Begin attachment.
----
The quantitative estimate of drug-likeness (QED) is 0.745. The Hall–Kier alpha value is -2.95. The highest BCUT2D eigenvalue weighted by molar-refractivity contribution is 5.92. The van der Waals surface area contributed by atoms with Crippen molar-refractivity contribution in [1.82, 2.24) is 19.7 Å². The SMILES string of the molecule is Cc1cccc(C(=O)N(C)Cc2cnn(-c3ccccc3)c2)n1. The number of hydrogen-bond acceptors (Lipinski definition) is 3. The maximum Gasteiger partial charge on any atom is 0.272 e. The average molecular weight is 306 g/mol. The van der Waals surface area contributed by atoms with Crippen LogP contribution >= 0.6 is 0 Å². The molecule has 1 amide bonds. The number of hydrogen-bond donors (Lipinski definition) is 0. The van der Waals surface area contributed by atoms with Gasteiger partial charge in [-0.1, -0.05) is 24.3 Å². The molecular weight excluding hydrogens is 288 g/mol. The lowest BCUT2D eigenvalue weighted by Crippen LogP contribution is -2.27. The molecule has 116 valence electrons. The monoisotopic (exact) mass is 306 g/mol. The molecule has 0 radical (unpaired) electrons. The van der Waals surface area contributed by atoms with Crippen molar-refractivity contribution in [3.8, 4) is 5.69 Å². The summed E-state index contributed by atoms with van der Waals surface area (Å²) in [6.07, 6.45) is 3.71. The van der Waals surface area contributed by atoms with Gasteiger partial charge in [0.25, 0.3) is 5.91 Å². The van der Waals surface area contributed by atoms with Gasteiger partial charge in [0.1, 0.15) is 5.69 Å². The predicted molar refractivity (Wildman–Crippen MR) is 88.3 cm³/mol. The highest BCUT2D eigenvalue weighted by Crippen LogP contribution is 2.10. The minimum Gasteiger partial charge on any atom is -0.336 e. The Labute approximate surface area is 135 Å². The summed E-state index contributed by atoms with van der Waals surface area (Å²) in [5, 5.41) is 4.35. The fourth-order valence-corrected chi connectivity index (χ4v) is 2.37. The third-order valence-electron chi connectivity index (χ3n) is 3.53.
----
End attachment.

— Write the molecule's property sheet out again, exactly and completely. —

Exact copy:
The quantitative estimate of drug-likeness (QED) is 0.745. The Hall–Kier alpha value is -2.95. The highest BCUT2D eigenvalue weighted by molar-refractivity contribution is 5.92. The van der Waals surface area contributed by atoms with Crippen molar-refractivity contribution in [1.82, 2.24) is 19.7 Å². The SMILES string of the molecule is Cc1cccc(C(=O)N(C)Cc2cnn(-c3ccccc3)c2)n1. The number of hydrogen-bond acceptors (Lipinski definition) is 3. The maximum Gasteiger partial charge on any atom is 0.272 e. The average molecular weight is 306 g/mol. The van der Waals surface area contributed by atoms with Crippen LogP contribution >= 0.6 is 0 Å². The molecule has 1 amide bonds. The number of hydrogen-bond donors (Lipinski definition) is 0. The van der Waals surface area contributed by atoms with Gasteiger partial charge in [-0.1, -0.05) is 24.3 Å². The molecular weight excluding hydrogens is 288 g/mol. The lowest BCUT2D eigenvalue weighted by Crippen LogP contribution is -2.27. The molecule has 116 valence electrons. The monoisotopic (exact) mass is 306 g/mol. The molecule has 0 radical (unpaired) electrons. The van der Waals surface area contributed by atoms with Crippen molar-refractivity contribution in [3.8, 4) is 5.69 Å². The summed E-state index contributed by atoms with van der Waals surface area (Å²) in [6.07, 6.45) is 3.71. The van der Waals surface area contributed by atoms with Gasteiger partial charge in [0.25, 0.3) is 5.91 Å². The van der Waals surface area contributed by atoms with Gasteiger partial charge in [0.1, 0.15) is 5.69 Å². The predicted molar refractivity (Wildman–Crippen MR) is 88.3 cm³/mol. The highest BCUT2D eigenvalue weighted by Crippen LogP contribution is 2.10. The minimum Gasteiger partial charge on any atom is -0.336 e. The Labute approximate surface area is 135 Å². The summed E-state index contributed by atoms with van der Waals surface area (Å²) in [5, 5.41) is 4.35. The fourth-order valence-corrected chi connectivity index (χ4v) is 2.37. The third-order valence-electron chi connectivity index (χ3n) is 3.53.